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Dialectical Materialist

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  • Apple's iCloud: 'It Just Works' [View article]
    You can't get rid of the file system any more than you can get rid of the need to put a fuel and air mixture into the cylinder of a gas engine. But you can take the "user serviceable parts" out of the equation and make the whole thing run automatically. Apple has released a great number of iCloud API's which will allow developers to manage data in the cloud at the application level. When you start Pages, on any device your docs are there just how you left them down to the cursor placement regardless of what device you last accessed the document from.

    So, no, your right. I will still be able to get to my file on my mac and copy it if I want to. But Apple is headed in the direction of taking this responsibility and control away from me. The "it just works" model requires a necessary dumbing down of the process. That will take old salts a while to get used to (if they ever do) but new users will quickly grow to expect that whatever they were working on will be available at all places and at all times.

    One interesting thing from the presentation was that they are saving "delta's" not file versions. This means there will not be multiple versions of the same file floating around, just one version and a history of all the changes it went through from version to version. This will allow you to take elements out of older versions and incorporate them into the new one without managing version numbers or backups or anything. If this is not a radical rethinking of the file system, I don't know what is. I also wonder about little details like the ability to purge previous changes. (I may not want anyone to look back and see previous versions of my work, for example.)
    Jun 9, 2011. 02:46 AM | 2 Likes Like |Link to Comment
  • Fail: Apple's New iCloud Service Won't Let Users Stream Content From the Cloud [View article]
    And, oh yeah, just for fun, here's a quote:

    <<And while there are plenty of Apple fanboys who will run out to get an iPad as soon as they can, anyone who thinks this device will have the reach the iPhone or iPod did is crazy.>>

    -Dan Rayburn Feb 4, 2010 on Seeking Alpha
    Jun 9, 2011. 02:33 AM | 4 Likes Like |Link to Comment
  • Fail: Apple's New iCloud Service Won't Let Users Stream Content From the Cloud [View article]
    It is unclear to me how this actually works in detail. Lets say I have more songs than will fit on my iPad. Do I get a placeholder that shows me I have the song? When I hit play, does it stream it or download it and then play it? Or do I get a device full warning when I buy the song (seems unlikely)? I have no idea how this will work, and I don't think I'm alone.
    Jun 9, 2011. 02:25 AM | Likes Like |Link to Comment
  • Apple's iCloud: 'It Just Works' [View article]
    "The 'cloud' as a paradigm shift that replaces existing technologies still has to prove itself."

    This is an important point. And this is why I thought it was interesting that Jobs said they had been trying to get rid of the "file system" for ten years. In his mind, this is where the average person doesn't get it or finds using computers difficult. In many years of helping others with their computers (and I know I'm not alone among the computer literates of the world) I have found this to be the case. The difference between the file and the desktop short cut (or alias), the meaning of the message that the computer can not find a required file, heck even the very notion of creating backups all require a conceptual understanding of the file system. The change to "folders" instead of "directories" was an attempt at making the whole thing easier to comprehend.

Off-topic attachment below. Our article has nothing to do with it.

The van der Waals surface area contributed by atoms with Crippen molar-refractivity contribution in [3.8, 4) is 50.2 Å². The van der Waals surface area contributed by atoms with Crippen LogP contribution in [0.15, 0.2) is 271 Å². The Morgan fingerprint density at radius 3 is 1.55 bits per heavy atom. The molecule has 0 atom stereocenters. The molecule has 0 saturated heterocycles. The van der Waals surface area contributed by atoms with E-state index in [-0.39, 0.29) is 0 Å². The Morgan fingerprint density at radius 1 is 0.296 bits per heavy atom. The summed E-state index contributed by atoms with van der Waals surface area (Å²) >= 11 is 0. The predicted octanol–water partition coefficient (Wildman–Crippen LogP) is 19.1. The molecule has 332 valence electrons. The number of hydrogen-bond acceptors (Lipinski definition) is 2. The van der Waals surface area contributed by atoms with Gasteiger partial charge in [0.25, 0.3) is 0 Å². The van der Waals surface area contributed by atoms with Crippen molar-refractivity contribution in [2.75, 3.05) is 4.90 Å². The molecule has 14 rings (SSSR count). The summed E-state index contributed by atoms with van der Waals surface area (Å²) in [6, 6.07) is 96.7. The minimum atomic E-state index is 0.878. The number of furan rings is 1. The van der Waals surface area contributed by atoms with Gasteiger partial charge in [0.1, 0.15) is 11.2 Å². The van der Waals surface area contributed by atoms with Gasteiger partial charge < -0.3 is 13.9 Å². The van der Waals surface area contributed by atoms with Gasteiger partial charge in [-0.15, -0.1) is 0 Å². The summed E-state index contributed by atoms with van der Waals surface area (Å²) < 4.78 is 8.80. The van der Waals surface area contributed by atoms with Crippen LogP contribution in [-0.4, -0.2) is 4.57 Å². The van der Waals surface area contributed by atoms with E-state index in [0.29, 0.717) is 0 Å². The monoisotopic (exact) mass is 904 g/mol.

So it was interesting to me that (as explained in this article) the whole idea is to just make it go away. If you don't need to move a file from one device to another you don't need to know what a file is. Jobs indicated he has wanted this for ten years. If the cloud produces this sea change as he anticipates, then the paradigm shift will be assured.

    I like to use automobiles as the analogy for this kind of technological incorporation. In the early days most folks who were responsible for a car had quite a bit of mechanical knowledge. They needed to be able to change tires, fix the engine, and address a host of issues to keep the thing running. By the 1950's and 1960's there were a great many "shade tree mechanics" who still enjoyed tinkering and could fix their car and others' if they wanted too (and importantly to Android fans, they could customize the engine considerably if they wanted to take the time to do so). By the time integrated circuits made their way into the car, the shade tree mechanic's days were numbered. (You can't use your years of experience to adjust the carburetor by sound and feel if in place of the carburetor there is a computer controlled fuel injection system!) So today's car owners are almost entirely blissfully ignorant about what happens in their cars to make them work. That is sad for the few who had the aptitude and interest (not unlike those among us who enjoyed partitioning their hard drive). But it completes the transformation of the technology into the mainstream. Mobile computers will mostly be used by folks who have not even the slightest understanding of hexadecimal notation, cache refresh rates, or the file system. The cloud will be the fuel injector of the computer, making obsolete a whole bunch of knowledge once proudly used by hobbyists.